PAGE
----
612Brew celebrates seven years

612Brew celebrates seven years 612Brew

SATURDAY 2.29

7th Anniversary Party
612Brew

One of northeast Minneapolis’s oldest taprooms, 612, is celebrating seven years this weekend. The party kicks off at noon, with activities scheduled throughout the day. Tattoo artist Metal Mike will be on hand from 2 to 8 p.m. for those who want to commemorate the occasion. From 3 to 4 p.m. the action really picks up, as 612 will serve patrons with a free beer that hour. Music for the night includes sets from the Hawthorn Collection, Heavy for the Hawk, and alt rockers the Violet Nine. Beer-wise, you’ll find three new hazy IPAs, imperial stout Light Into Ashes, and a one-time gravity keg of a Grevolvinga Düsseldorf-style Altbier, which the crew will be tapping at 5 p.m. Score a take-home crowler for $7, and round out the night with half-price beer starting at 10 p.m. Noon to midnight. Free. 945 Broadway St. NE, Minneapolis; 612-930-4606. —Loren Green

Fire & Ice
Bauhaus Brew Labs

In celebration of Leap Day this Saturday, pretty much every brewery is up to something fun. Bauhaus Brew Labs is one of the places you may want to hit up if you’re looking for a beer-fueled hang. The party will take place both inside and out, with live music indoors and hot/cold fun to be had outside. Revival and Minnesota BBQ Co. will be serving up meaty eats, while over by the fire pit folks can enjoy s’mores, hot cider, and hot-poked pours of the Bleatboxer Bock. For those looking for more than the meat sweats, Stokeyard Outfitters will be stopping by with their mobile sauna. One-minute skater videos, made in the dead of winter, will screen and be judged, and teams will also give live demos. Tunes inside include sets from alt-bluegrass group Luke Warm and the Cool Hands, plus funk from Wax Audio DJ. Noon to 11 p.m. Free. 1315 Tyler St. NE, Minneapolis; 612-276-6911. —Jessica Armbruster

The Bacchae
Guthrie Theater

It’s understandable if ancient Greek tragedies are viewed by modern audiences through a lens of academic appreciation rather than from a more emotionally engaged perspective. That is unlikely, however, with the much anticipated SITI Company production of Euripides’ The Bacchae. Not only does the poetic translation by Aaron Poochigian embrace the emotional sweep of the material, but the core themes are rendered with an originality that highlights a topical resonance. The narrative follows the dire consequences that arise when Pentheus, a mortal king, attempts to subdue the free-spirited will of Dionysus, god of such things as wine, theater, fertility, and ecstasy. SITI has made the inspired choice to focus on how the imposed social order is explicitly designed to keep women relegated to subservient roles. Upending that system, this dynamic production is particularly notable for the number of female performers who have been cast in parts historically conferred upon males, including SITI Company co-artistic director Ellen Lauren in the role of Dionysus. Under the direction of Anne Bogart, the retribution leveled against Pentheus is transformed into a cathartic smashing of paternalistic repression. 7:30 p.m. Tuesdays through Saturdays; 7 p.m. Sundays. $25-$79. 818 S. Second St., Minneapolis; 612-377-2224. Through April 5 —Brad Richason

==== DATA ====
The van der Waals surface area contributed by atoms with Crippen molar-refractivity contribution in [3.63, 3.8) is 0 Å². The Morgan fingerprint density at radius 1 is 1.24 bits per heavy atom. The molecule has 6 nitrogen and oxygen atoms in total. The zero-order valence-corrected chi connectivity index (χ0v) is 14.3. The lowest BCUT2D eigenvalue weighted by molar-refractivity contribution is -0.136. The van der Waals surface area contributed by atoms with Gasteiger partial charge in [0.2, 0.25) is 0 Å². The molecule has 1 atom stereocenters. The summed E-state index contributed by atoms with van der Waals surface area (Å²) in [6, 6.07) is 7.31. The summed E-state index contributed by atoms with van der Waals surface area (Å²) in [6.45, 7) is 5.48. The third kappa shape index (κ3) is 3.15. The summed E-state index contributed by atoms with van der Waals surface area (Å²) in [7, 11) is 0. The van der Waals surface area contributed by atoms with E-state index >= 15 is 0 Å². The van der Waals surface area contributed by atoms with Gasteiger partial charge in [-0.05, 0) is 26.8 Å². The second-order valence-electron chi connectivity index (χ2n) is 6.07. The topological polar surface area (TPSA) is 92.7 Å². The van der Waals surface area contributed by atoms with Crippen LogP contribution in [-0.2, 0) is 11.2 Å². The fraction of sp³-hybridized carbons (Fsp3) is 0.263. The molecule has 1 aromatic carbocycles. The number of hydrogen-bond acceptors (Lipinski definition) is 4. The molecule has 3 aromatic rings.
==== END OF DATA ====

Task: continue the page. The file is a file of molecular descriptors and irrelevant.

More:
Royal Crush: The Queen Bottle Release
Indeed Brewing Company

The Queen returns at Indeed this weekend. This whiskey barrel-aged imperial stout is a strong pint for the coldest and darkest days of winter. The Queen will make its taproom debut at Thursday’s Flight Night, which will feature four variations. Then, on Saturday, Indeed will host a bottle release party and chess tournament. Chess is paced perfectly for sipping a strong stout; players will score a 10-ounce pour every time they make it through a round. In between strategy sessions, head to the firepit for s’mores and fill up on hot food from Sandy’s Grill. There will also be fire pokers for those who prefer their beers a little caramelized. Indeed will also rotate limited cellar selections on tap every two hours. That menu includes 2018’s Rum King, with added espresso and vanilla bean; 2019’s Whiskey Queen, aged in a bourbon barrel with Mexican honey; imperial red ale Chase the Devil; Old Breed, a brew made from barley wine; and 2015’s Whiskey Queen. A photobooth, pop-up vinyl shop, and DJ tunes round out the event. Noon to 8 p.m. Free. 711 15th Ave. NE, Minneapolis; 612-843-5090. —Loren Green

Leap Day Luau
OMNI Brewing Co.

On this very special Saturday, OMNI plans to celebrate two summertime things: warm weather and beer. The Leap Day Luau will feature plenty of tropical elements, including special beers such as the Tropical Milkshake IPA and the Melt Peach-Plum Smoothie Sour, as well as other surprises throughout the day. Games will be tropical as well, with limbo and other fun planned. Minnesota BBQ Co. will host a hog roast, which will hopefully remind you of warmer days. The brewery is also selling a limited number of OMNI sunglasses and beach towels through an online, pre-party package that also reserves a take-home crowler to keep the party hot back home. Noon to 11 p.m. Free. 9462 Deerwood Ln. N., Maple Grove; 763-424-6664. —Loren Green

Louise Erdrich

Louise Erdrich Paul Emmel

SUNDAY 3.1

Louise Erdrich
Plymouth Congregational Church

Award-winning Minnesota author Louise Erdrich is back with a new novel, The Night Watchman. The story, set in the 1950s, is based on the life of her grandfather. When a new “emancipation” bill reaches the floor of the United States Congress, Native Americans in the Midwest begin to consider how this will impact their rights and way of life. Those characters include Thomas Wazhashk, a night watchman at a jewel bearing plant in rural North Dakota, and Pixie “Patrice” Paranteau, a smart, ambitious high-school grad who’s heading to Minneapolis in search of her missing sister. Erdrich explores Native issues that are, sadly, still timely today, including cultural preservation, displacement, and broken promises from the U.S. government. The author will share her thoughts and read from her latest work at this publication celebration at Plymouth Congregational Church. 4 p.m. Free. 1900 Nicollet Ave., Minneapolis; 612-871-7400. —Jessica Armbruster